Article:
Jewish Glasgow – An Illustrated History
By Kenneth Collins, Harvey Kaplan and Stephen Kliner
A book in the making
As I write, we are celebrating the second anniversary of the publication and launch of Jewish Glasgow – An Illustrated History at Beth Hatefutsot in Tel Aviv.
The year was 2000 and I was president of the Glasgow Jewish Representative Council, the representative body of Scotland’s largest Jewish community. I had for several years harbored the notion of producing a pictorial history of Jewish Glasgow, as I felt that Jewish Glasgow had a story to be told.
As a practising lawyer, my skill-set did not extend to historical writing, publishing or printing but I had a predetermined vision as to what this book should look like and I could not let the idea go. It was to be a pictorial history book, light in style and of good quality, that purchasers would be proud to display on their coffee tables.
The more I investigated the concept, the greater the task became but nothing was to prepare me for the task ahead and the amount of work that would be involved.
Artist Hannah Frank and friends at a Glasgow Jewish Students Society Group camp in the Scottish village of Wemyss Bay in 1930
While I had initially envisaged this as a Millennium project, time began to slip away. After a few false starts, I approached Dr Kenneth Collins who had already written a couple of books on the history of Jewish Glasgow – Second City Jewry and Scotland’s Jews - and Harvey Kaplan who, as Director of the Scottish Jewish Archives, had access to a vast and growing collection of photographic material. From that point on the project started to come to life.
After a couple of meetings, we agreed on a plan. Harvey’s role was central to the project. He was to source pictures from the Archives’ collection that were interesting and showed the vibrancy of the community. Kenneth’s remit was to write the linking narrative, captions and source appropriate vignettes from the writings of local Glasgow authors. My role was to manage the project, cajole and exhort, sort out funding and generally administer.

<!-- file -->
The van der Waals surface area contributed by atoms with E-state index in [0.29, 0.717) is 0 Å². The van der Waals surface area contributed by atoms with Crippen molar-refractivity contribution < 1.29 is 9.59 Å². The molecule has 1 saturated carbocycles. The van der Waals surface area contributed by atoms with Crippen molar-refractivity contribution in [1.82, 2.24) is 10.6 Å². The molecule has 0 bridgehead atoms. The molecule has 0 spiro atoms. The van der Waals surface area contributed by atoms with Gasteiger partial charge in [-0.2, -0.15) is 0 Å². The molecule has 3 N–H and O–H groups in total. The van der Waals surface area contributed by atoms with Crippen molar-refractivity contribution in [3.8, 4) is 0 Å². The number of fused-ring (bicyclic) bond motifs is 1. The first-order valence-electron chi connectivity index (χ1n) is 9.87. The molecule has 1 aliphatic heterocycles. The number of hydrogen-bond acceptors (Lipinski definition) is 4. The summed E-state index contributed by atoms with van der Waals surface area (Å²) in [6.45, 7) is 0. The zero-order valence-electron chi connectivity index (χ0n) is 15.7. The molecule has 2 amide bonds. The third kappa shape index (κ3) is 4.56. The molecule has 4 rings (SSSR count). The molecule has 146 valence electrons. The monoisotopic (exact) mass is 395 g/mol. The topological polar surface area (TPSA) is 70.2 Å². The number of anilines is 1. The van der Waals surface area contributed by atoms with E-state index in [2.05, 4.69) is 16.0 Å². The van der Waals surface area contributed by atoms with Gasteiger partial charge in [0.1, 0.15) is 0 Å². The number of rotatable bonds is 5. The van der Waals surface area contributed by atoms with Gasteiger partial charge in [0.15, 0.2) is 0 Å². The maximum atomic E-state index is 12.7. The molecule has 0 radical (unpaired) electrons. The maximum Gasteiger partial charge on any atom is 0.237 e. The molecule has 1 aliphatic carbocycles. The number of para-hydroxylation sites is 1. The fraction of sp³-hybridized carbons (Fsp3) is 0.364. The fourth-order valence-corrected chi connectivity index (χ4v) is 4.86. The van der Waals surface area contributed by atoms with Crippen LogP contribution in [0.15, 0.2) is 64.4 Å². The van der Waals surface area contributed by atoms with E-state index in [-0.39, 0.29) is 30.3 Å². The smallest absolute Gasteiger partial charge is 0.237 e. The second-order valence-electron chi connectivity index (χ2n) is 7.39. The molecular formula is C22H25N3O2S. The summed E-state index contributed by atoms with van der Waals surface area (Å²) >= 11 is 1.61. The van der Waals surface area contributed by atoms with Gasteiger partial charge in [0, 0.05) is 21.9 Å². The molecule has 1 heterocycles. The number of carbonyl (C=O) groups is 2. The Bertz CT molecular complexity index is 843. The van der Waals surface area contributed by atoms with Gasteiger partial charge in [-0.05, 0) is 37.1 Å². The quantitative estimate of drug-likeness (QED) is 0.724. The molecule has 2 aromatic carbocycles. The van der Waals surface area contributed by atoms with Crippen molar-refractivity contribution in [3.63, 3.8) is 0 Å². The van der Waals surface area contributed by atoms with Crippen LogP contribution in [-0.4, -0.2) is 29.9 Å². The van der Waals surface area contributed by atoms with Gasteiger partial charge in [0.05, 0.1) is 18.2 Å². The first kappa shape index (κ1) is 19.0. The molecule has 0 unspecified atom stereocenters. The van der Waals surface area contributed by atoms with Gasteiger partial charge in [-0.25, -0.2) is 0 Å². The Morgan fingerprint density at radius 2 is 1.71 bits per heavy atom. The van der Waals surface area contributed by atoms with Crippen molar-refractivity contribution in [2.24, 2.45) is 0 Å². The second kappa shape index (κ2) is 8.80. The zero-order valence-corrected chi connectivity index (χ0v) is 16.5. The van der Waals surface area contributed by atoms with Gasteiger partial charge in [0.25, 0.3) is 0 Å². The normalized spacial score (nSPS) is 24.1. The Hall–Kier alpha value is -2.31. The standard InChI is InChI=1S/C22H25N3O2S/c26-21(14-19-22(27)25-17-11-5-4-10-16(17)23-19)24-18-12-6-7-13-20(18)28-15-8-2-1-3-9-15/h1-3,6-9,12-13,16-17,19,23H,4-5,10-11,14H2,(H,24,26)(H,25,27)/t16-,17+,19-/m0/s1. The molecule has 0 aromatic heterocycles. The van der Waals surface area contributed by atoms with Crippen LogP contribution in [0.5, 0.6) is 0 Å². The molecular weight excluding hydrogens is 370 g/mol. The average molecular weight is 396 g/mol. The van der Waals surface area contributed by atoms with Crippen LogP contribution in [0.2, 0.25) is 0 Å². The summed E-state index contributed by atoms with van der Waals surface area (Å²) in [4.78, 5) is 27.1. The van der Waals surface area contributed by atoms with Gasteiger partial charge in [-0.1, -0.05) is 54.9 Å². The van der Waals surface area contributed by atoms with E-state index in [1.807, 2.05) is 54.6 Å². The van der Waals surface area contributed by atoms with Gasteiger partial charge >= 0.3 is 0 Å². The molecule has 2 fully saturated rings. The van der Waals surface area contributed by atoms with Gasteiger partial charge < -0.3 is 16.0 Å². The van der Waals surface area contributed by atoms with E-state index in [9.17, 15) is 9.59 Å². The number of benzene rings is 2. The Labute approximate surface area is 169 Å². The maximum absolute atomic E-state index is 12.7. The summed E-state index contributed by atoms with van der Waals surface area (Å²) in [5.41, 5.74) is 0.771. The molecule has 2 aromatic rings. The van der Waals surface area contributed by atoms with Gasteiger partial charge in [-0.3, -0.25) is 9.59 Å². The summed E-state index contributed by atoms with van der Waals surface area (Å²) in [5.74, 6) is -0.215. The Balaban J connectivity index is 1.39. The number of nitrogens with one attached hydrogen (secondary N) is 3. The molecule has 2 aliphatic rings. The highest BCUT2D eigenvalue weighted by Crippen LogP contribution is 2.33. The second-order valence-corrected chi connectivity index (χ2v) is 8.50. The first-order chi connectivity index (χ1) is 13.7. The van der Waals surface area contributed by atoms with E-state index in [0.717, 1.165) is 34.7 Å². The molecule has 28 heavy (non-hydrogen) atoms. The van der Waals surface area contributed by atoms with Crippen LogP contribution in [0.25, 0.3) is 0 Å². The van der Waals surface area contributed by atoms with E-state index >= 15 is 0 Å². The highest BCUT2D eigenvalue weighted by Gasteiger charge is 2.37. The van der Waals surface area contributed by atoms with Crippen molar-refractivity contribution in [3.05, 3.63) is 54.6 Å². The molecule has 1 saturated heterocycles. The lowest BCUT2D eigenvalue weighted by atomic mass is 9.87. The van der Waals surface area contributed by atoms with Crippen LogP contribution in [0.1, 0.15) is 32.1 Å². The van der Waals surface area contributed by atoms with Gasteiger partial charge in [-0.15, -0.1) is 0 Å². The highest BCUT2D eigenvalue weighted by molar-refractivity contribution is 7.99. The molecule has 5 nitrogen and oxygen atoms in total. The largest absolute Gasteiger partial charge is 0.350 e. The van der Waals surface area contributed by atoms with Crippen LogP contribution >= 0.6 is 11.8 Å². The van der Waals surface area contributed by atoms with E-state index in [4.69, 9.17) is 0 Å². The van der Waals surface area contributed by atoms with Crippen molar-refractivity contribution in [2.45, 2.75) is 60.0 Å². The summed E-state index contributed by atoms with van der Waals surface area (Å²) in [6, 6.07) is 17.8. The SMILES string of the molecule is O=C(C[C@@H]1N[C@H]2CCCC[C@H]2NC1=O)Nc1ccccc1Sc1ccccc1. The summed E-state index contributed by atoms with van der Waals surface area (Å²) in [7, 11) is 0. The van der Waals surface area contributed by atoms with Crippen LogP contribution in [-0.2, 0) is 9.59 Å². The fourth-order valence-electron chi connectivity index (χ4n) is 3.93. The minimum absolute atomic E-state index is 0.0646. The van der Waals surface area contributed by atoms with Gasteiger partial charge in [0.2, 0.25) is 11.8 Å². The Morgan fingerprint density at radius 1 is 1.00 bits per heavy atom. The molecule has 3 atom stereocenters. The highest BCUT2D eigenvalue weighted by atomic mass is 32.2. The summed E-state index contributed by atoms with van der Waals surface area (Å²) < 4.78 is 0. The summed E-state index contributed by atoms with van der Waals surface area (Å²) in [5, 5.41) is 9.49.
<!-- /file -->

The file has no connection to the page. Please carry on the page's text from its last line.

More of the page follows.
Our roles intertwined. We were in constant touch, each approving or adding to narrative, approving or rejecting photographs and many a lunch-time I could be found rummaging through boxes at the Archives looking for suitable material. One constant was that I wanted the pictures to tell the story; for the pictures to be the lead, although to be honest, sometimes it did work in reverse and we would be searching for the suitable picture to fit Kenneth’s narrative.
From the outset, I had very clear ideas as to the proposed style, format, layout and design of the book, and throughout the project, I was unwilling to compromise on these, even when financial issues became a consideration.
Abraham Hertz of Pollokshields c1950. At this time private sets of arba minim were a rarity in Glasgow
Little did any of us appreciate just how big a task had been undertaken. It was a constant battle to find interesting pictures, provide captions and link the whole. However, the catalyst came when Jacqueline Spayer Freedman of Jqs Design was appointed to design, layout and coordinate the technical production. Jacqueline, originally from London and now Jerusalem via Oban and Glasgow, was a graphic design artist who had previously worked in Glasgow and had a feel for the Glasgow community. Kenneth and I met with her a couple of times in Jerusalem and I went into great detail as to what I was looking for, right down to the coloring of the pages.. I will never forget the feeling of exhilaration when she printed the first draft chapter. She had captured the essence of what I had had in my mind all those years. Jacqueline proved to be equal to the job and began to see the project as a labor of love.
As I said, little did any of us appreciate just how big a task we had undertaken and it was not made any easier in that during the life of the project, three of the four collaborators made aliyah.
The book was finally completed by the end of 2013 when it went to print and was launched, first in Glasgow, and then at Beth Hatefutsot Museum of the Diaspora in Tel Aviv.
The book was an immediate sell-out. Reviews from around the world surpassed our expectations, and interest and sales remain lively. Now in its second reprint, the book confirmed for me that Jewish Glasgow did have a story to be told.
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*Stephen Kliner, a solicitor from Glasgow Scotland, made aliyah in December 2012 and is currently reinventing himself as a registered tour guide, having just completed a course at the Hebrew University. Stephen is married to Barbara, the current Chair of ESRA Netanya.